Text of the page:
The Albesia in Season
When my flowering tree comes into its own
the birds sing in it for a day and a night.
O folies bergère of pink and white blossom,
fluffy boa feathers. Honey is their delight.
Mountain swallows. No one sees them alight.
little pecking birds that drink to clear their throats,
carousing the air with many coloured notes.
When the source has been sucked dry, the birds take flight
and the blossoms begin to fall. A dead cat bloats
with maggots under the tree. Three days ago
it slept in the grass, a pile of old coats.
It must have crawled there to die. Marco Polo
brought the corm of an albesia back home.
A gift to Venice from his friend Kubla Khan.
But in the marshlands the plant could not be grown.
So it put down its roots in North Catalan,
where the green fronded branches have the wingspan,
and the trunk the torsion, with its knotted grain,
to bend, and not to break, in the tramontane
(ants feed off the bark in this arid terrain).
The ideal wood for carving beasts and birds.
Flea markets in the Far East are a flood with them.
The gift of the albesia had been offered
by Kubla Khan to fashion royal coffins.
But no Venetian doge would be buried in less
than a sarcophagus of flesh-absorbing limestone.
Wood was only what burnt peasants to ashes.
A dead-loss, thought Marco Polo, who’d have known
in Kubla Khan’s Cambaluc, a princess
was dug up after two thousand years, flesh and bone
perfectly preserved in a wooden compress.
Maybe the albesia will be my own.
(Photograph by Gilbert Claude)
Under the laurel rose
someone shredded a note.
I pick up the odd word.
It’s not what I suppose:
the ravings of an idiot
who got up someone’s nose.
‘Migration’ is spelt out
and ‘wingspan’, but to knit
what it is about
I needed the verb ‘flit’.
There isn’t any doubt
the subject is a bird.
I gather up the strips,
trace words whitened by rain,
or maybe the salt air.
The tatters of distress
are reason for despair,
another failed poem.
I puzzle an address
and enough of a name
to post to the maudit.
But, since it is my home,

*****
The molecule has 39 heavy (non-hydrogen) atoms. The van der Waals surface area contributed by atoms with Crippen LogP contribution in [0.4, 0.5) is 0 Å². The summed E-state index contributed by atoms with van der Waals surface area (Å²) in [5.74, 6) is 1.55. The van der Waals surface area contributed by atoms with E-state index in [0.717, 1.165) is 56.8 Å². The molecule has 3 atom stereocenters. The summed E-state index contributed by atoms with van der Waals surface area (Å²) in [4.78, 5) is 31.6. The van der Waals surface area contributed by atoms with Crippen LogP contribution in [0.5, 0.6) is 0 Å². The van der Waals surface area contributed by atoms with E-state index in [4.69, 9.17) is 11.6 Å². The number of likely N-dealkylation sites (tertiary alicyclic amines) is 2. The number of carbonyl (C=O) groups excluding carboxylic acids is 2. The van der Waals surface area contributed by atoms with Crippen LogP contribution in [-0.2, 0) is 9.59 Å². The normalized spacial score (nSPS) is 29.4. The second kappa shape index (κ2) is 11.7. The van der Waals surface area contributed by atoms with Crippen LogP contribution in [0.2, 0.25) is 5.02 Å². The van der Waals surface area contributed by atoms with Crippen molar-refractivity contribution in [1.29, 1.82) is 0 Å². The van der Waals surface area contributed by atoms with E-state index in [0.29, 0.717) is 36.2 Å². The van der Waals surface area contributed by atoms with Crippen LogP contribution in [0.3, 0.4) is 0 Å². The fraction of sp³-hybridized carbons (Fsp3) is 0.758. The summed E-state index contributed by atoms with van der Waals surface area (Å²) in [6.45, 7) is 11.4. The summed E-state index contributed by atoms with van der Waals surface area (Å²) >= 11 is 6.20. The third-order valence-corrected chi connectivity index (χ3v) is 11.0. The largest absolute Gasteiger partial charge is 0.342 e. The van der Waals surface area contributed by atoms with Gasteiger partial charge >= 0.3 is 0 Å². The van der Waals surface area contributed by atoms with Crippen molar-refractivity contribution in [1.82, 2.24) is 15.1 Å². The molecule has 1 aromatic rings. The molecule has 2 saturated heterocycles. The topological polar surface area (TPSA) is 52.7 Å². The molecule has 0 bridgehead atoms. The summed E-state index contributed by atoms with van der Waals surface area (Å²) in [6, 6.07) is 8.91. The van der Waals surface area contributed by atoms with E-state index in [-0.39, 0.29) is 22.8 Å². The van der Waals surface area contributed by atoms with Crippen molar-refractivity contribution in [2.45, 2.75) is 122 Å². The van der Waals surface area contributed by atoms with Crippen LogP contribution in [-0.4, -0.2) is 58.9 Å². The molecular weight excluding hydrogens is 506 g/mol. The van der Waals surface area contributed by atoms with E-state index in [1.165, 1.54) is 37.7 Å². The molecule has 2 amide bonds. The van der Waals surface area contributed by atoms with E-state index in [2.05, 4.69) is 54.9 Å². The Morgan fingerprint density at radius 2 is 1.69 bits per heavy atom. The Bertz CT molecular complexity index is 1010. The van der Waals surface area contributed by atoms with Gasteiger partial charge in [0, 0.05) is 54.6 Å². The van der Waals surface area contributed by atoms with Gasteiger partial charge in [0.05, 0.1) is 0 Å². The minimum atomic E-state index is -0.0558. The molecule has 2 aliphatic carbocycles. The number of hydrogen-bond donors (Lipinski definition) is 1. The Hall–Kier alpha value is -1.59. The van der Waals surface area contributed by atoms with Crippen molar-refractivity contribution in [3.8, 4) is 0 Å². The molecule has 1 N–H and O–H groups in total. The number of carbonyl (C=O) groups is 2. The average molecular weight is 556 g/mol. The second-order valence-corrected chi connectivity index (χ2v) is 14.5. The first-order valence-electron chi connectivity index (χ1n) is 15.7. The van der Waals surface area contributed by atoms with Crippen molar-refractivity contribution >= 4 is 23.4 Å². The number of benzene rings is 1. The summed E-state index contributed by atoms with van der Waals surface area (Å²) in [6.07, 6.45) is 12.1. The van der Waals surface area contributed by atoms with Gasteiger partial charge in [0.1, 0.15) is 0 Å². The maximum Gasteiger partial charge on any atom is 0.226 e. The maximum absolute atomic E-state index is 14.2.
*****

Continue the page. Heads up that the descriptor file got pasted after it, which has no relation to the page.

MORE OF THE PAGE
I prefer to submit
it to my lighter’s flame.
It burns my fingertips.
Between twelve and three,
for the dėjeuner,
Port Vendres must be
renamed Port Ventre.
The mouth of the port,
on red alert is closed,
and so the bistrots
are le point d’entre.
Trenchermen and women
by their thousands tuck-in,
a three hour session
contre le montre.
The grinding of teeth
stops traffic in the street
till stomachs are replete,
and diners saunter
home for a sieste
and a long digest,
dreaming of what’s best
in Port Venus (Vendres).
The faces fed,
I cannot stand
the silent farts.
Still I’ve the arts:
when gripped with gripe,
I light my pipe.
and find my feet.
In a puff, fuite.
The City of Ungovernables
The spiralling staircases of Elne unwind
a garden of olives with houses between the trees.
Climb up to the balustrade, and once again find
the angry cathedral facing the Pyrenees.
Le croix des outrages is what we come to see
the crucifixion as seen through the mocking eyes
of Pilot’s soldiers. A clothes-hanger, no body.
Not a blasphemy to the Catalan pious.
The gargoyles in the cloister cartoon their enemies.
The tongues are rattle snakes struck-dumb in rose marble.
The caustic humour is where their venom now is.
You can hear the laughter above the dovecot garble.
In ascending scales a piano is being tuned.
If it played an air it would be to surrender
notes to acceptance. The discord could be ruined.
Music must be broken in the hands of a mender.
Revenants beside me on the ramparts, submit not
to time or tide, save the exuberance of fountains.
This unruly city knows horizons have got
no limits, beyond the wind break of the mountains.
The pas de loup of night approaches pace apace,
encroaching on the livestock in the foothills. We
are immortal now time has been put in its place,
and watch the last sunlight on the plain reach the sea.